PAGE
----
He described himself a nationalist, despite conceding “we’re not supposed to use that word,” before encouraging members of the crowd to also identify as such.
“We’re putting America first it hasn’t happened in a lot of decades, we’re putting them first, we’re taking care of ourselves for a change,” the president said.
“But radical Democrats want to turn back the clock and restore the rule of corrupt, power hungry globalists.
“You know what a globalist is right? A globalist is a person that wants the globe to do well, frankly, not caring about our country so much.
“We can’t have that. They have a word, it sort of became old fashioned - it’s called a ‘nationalist’.
“Really, we’re not supposed to use that word, you know what I am? I’m a nationalist, okay? I’m a nationalist, use that word.”
Mr Trump had clashed repeatedly with Mr Cruz when the pair went head-to-head during the race for the Republican presidential nomination in 2016.
Back then, Mr Trump devised the nickname “Lyin’ Ted” for the senator, before posting a picture on Twitter mocking his wife’s appearance, prompting Mr Cruz to brand him a “snivelling coward”.
But now visiting Texas to offer his backing to the senator in next month’s midterm election, the president said much had changed since, revealing his new name for Mr Cruz was “Beautiful Ted.”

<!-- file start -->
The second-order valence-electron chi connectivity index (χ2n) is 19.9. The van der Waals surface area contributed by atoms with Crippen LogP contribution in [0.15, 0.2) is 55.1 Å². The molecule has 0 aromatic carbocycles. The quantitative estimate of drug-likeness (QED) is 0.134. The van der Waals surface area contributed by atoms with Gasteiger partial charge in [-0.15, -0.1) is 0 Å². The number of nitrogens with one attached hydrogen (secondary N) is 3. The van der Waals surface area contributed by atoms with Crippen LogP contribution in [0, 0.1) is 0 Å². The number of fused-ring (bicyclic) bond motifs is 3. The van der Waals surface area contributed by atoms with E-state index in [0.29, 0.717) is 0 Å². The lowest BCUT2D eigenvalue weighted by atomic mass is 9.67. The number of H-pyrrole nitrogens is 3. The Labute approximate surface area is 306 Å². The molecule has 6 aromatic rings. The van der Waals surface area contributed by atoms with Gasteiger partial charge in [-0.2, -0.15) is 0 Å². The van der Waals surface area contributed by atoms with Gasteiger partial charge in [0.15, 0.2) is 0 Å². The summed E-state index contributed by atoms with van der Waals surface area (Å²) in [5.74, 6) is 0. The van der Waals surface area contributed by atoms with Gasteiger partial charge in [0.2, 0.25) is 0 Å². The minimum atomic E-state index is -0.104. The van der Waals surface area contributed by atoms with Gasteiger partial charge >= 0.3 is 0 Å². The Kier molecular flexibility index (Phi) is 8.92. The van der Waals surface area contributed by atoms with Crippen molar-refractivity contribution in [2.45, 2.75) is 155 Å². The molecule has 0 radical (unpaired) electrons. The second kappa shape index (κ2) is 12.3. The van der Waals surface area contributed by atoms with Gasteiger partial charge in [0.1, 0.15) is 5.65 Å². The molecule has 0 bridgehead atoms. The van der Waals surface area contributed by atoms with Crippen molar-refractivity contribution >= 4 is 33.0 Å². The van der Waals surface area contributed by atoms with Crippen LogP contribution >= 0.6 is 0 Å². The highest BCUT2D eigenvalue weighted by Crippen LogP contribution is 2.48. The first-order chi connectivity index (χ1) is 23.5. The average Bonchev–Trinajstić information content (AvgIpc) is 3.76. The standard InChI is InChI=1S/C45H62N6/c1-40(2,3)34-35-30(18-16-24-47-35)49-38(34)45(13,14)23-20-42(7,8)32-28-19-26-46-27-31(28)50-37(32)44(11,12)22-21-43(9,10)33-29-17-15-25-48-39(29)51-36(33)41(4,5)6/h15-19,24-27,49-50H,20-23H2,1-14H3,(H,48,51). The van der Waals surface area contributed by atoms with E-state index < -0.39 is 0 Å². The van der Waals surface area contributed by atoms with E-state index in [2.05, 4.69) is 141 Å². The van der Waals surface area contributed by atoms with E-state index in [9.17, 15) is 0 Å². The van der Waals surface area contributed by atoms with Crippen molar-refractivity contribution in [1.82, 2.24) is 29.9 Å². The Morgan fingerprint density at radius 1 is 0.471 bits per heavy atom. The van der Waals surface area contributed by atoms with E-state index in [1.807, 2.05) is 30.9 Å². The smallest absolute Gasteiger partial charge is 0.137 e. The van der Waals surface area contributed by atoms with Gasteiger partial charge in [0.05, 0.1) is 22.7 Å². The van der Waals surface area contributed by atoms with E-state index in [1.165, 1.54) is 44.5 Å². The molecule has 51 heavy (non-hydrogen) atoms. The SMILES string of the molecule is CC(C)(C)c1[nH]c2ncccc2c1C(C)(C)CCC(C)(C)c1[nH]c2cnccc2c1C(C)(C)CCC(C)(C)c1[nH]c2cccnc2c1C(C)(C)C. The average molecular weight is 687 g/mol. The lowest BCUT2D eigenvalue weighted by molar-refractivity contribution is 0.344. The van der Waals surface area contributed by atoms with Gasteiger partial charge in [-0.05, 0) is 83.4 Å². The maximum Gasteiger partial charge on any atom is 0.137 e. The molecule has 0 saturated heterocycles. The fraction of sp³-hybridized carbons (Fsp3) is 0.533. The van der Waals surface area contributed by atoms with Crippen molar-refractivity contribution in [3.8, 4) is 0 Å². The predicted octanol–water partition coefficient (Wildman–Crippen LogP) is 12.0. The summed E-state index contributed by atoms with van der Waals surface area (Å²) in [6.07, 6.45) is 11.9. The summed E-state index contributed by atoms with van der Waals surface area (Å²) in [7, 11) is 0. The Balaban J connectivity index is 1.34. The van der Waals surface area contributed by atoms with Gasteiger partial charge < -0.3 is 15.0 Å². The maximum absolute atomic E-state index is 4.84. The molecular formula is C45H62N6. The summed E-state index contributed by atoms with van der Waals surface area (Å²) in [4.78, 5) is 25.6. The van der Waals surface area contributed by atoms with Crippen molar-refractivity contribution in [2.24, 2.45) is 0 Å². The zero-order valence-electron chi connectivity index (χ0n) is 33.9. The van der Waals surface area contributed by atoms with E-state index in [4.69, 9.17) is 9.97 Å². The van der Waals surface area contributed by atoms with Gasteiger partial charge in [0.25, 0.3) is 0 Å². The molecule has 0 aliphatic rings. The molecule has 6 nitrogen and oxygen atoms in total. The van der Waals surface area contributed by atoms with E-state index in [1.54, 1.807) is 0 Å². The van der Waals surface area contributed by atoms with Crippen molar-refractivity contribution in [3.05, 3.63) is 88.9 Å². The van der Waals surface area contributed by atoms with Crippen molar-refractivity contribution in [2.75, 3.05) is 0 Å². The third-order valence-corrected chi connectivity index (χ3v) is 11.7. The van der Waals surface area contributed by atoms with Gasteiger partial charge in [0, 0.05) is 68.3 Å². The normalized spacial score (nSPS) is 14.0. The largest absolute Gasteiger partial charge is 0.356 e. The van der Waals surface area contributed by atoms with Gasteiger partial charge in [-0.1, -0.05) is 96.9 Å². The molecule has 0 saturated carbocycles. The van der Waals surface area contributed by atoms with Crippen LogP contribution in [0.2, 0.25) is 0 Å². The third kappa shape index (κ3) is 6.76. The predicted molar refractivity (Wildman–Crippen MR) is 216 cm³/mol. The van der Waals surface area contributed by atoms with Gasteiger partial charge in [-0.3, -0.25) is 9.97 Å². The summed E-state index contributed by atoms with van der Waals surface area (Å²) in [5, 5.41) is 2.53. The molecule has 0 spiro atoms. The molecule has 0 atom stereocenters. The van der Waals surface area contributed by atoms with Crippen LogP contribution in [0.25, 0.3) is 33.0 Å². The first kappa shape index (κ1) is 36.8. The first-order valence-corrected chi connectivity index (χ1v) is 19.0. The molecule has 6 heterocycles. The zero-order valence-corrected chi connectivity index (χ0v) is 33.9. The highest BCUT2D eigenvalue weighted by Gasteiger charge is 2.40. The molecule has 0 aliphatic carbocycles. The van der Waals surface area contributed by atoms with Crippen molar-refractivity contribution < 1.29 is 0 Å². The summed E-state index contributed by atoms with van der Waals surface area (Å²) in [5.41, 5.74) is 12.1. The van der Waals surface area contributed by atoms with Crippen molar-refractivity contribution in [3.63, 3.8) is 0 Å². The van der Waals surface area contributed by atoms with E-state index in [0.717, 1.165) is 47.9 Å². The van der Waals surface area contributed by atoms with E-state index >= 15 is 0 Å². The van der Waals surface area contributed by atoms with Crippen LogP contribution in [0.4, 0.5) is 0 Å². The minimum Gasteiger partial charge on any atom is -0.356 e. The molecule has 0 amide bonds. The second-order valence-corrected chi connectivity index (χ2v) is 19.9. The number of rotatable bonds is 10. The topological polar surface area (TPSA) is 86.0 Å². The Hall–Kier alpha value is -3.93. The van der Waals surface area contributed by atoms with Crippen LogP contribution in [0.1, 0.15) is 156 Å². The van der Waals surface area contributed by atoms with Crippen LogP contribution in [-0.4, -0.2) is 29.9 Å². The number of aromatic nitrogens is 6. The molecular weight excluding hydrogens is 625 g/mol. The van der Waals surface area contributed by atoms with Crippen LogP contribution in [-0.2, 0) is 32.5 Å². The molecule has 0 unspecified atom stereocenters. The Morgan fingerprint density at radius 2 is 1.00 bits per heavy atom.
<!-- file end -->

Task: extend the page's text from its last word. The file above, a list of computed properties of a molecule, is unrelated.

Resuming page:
“In just 15 days, Texas is going to re-elect a really good friend of mine,” Mr Trump told the rally. “We had our differences, but if you remember the beginning, it was a love-fest.
“It got nasty, and then it ended and I tell you what, nobody has helped me more with your tax cuts, with your regulation, with all of the things that we’re doing, than Senator Ted Cruz.”
The president wasted little time attacking Mr Cruz’s democratic rival, Beto O'Rourke, describing him as a “stone-cold phony” and a “radical, open borders left winger.”
Mr O’Rourke, who initially looked set to take the senate race down to the wire and potentially cause a monumental upset in a usually-red state, has recently fallen behind Mr Cruz in the polls.
“About a month ago, they were talking about this 'blue wave,” Mr Trump said, in reference to Democrats who had been anticipating midterm gains.
“We're not hearing that anymore. The blue wave is being dissipated a little.”
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